Monday, July 30, 2012

Lightbox Setup

Well, I am back, and for the end of the month I will talk about my setup for photography *gasps*

So what's the point in having a light tent/box?

      I explain the idea as being able to isolate the subject, in this case the model kit, to make the best possible closed environment for taking pictures.  They are often used for taking shots of products.  Of course I'm not trying to market any of my model kits but I do want to get some good pictures of my finished works.

tldr; for better pictures


The best part is that you can DIY light box with just a few components.  Here's my shoddy one created with a few spare pieces of cardboard sheets and cotton shirts.  There are plenty of guides online on how to make one yourself.  I mean, mine's pretty much a cut-up, taped-together, cardboard box.

Materials used:

  • cardboard box/cardboard sheets + tape
  • 2x unwanted white (and thin) cotton shirts (caution: fire hazard)
  • large sheet of construction paper for background
  • something to cut the cardboard with (box cutter, scissors)
  • light sources (including higher temperature bulbs or LEDs)
  • OPTIONAL: Glass/Hi-gloss acrylic base for that cool bottom reflection

The materials were basically found around the house unwanted so I helped myself.  The light sources, however, will cost you.  It's best to simulate actual daylight, using bulbs that are 4,000 or higher in lumens/brightness to simulate 'pure white' daylight.  Look at a lightbulb lately?  That's pretty yellow/orange if you ask me.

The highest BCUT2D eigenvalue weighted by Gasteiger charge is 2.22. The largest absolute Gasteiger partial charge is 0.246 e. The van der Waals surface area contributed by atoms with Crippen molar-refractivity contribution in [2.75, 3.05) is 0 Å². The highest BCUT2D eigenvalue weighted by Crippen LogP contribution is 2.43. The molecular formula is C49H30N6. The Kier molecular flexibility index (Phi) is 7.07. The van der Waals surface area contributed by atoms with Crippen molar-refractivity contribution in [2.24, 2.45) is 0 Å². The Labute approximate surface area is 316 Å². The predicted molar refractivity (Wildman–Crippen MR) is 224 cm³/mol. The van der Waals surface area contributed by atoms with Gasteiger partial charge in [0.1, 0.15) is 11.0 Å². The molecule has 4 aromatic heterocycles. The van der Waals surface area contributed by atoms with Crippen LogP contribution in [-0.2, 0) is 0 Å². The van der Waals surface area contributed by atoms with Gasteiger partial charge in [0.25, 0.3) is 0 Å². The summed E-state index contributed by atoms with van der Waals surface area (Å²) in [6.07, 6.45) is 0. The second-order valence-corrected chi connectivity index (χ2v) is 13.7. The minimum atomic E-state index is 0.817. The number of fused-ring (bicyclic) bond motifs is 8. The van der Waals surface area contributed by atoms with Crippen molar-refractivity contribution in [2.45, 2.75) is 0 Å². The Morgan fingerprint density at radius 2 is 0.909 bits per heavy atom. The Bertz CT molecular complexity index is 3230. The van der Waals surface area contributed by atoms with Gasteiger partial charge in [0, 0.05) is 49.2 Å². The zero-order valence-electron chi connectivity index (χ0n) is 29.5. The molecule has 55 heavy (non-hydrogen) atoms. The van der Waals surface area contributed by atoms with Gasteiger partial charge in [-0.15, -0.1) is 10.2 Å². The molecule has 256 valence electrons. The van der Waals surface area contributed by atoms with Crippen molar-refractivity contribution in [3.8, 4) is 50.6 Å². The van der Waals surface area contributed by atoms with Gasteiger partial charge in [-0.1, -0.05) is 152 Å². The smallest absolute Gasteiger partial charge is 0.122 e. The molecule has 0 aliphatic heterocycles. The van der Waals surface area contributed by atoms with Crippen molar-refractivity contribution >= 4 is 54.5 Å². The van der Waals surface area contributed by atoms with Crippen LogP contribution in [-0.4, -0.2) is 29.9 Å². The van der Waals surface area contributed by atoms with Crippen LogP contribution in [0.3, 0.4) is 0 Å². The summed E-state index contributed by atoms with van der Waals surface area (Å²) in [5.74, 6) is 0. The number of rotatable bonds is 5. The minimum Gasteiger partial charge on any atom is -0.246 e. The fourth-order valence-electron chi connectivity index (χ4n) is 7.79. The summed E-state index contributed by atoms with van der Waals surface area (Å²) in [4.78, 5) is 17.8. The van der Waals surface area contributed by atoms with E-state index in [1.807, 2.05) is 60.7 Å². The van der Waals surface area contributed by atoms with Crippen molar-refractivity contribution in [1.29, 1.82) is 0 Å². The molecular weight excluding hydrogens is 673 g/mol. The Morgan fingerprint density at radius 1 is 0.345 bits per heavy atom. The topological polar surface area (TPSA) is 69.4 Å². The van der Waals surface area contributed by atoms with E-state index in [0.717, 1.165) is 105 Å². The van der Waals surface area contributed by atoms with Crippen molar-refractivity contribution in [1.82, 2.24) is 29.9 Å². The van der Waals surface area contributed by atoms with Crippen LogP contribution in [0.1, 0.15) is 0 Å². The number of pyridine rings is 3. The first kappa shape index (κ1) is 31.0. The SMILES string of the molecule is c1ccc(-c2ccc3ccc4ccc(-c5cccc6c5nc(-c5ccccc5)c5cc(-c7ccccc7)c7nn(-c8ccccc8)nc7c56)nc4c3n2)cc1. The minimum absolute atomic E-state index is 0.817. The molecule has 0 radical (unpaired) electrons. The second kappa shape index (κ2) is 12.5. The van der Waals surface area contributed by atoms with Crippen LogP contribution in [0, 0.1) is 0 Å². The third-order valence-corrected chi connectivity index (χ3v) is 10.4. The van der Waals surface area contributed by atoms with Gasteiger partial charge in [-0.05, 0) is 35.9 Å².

A pack of 4 bulbs (15watts) cost me about $8 at my local Home Depot.  Here I use 2x 5,300 lumens bulbs and a single 3,500 lumens because my results seemed too 'white'.  (Conversely, you can play around with your camera to offset yellow/white.  I might get back to that later if anyone is interested in fiddling with camera settings)  You can find similar at your local hardware store.  I use lamps I already have for this instead of buying them specifically for this purpose.  BE CAREFUL because these brighter bulbs run hot so check your lamp's max wattage allowance and don't place the bulbs too close to your tent or you might start an indoor barbeque . . . lawl

I'm currently debating if I should use a glass base . . . here is an idea:

with glass base
















without glass base






















ok, well ignoring the the balance of yellow lighting, which looks better?  That I can't decide for myself yet.  While we're at it, you can also see the difference choices of lighting can make here.  In the first picture I'm using higher temperatures; in the second I added a single bulb @ 4300 lumens

Future Upgrades?  I would love to use a hi-gloss acrylic sheet instead of plain glass for display base when taking pictures.   They are pretty pricey to order, unless someone knows of a bargain vendor?


UPDATE: 2017 -- I've done it!  Upgraded to 1/2" PVC piping frame and found a cheap (albeit small) clear acrylic sheet.  In the future I may purchase a few 'clear acrylic bricks' to help prop up the base a bit.   



I hope this was helpful to all you fellow gunpla-meisters, now back to my kits.

Here are some other users' setups I've been inspired by!


Gunpla Inochi

Layman's Guide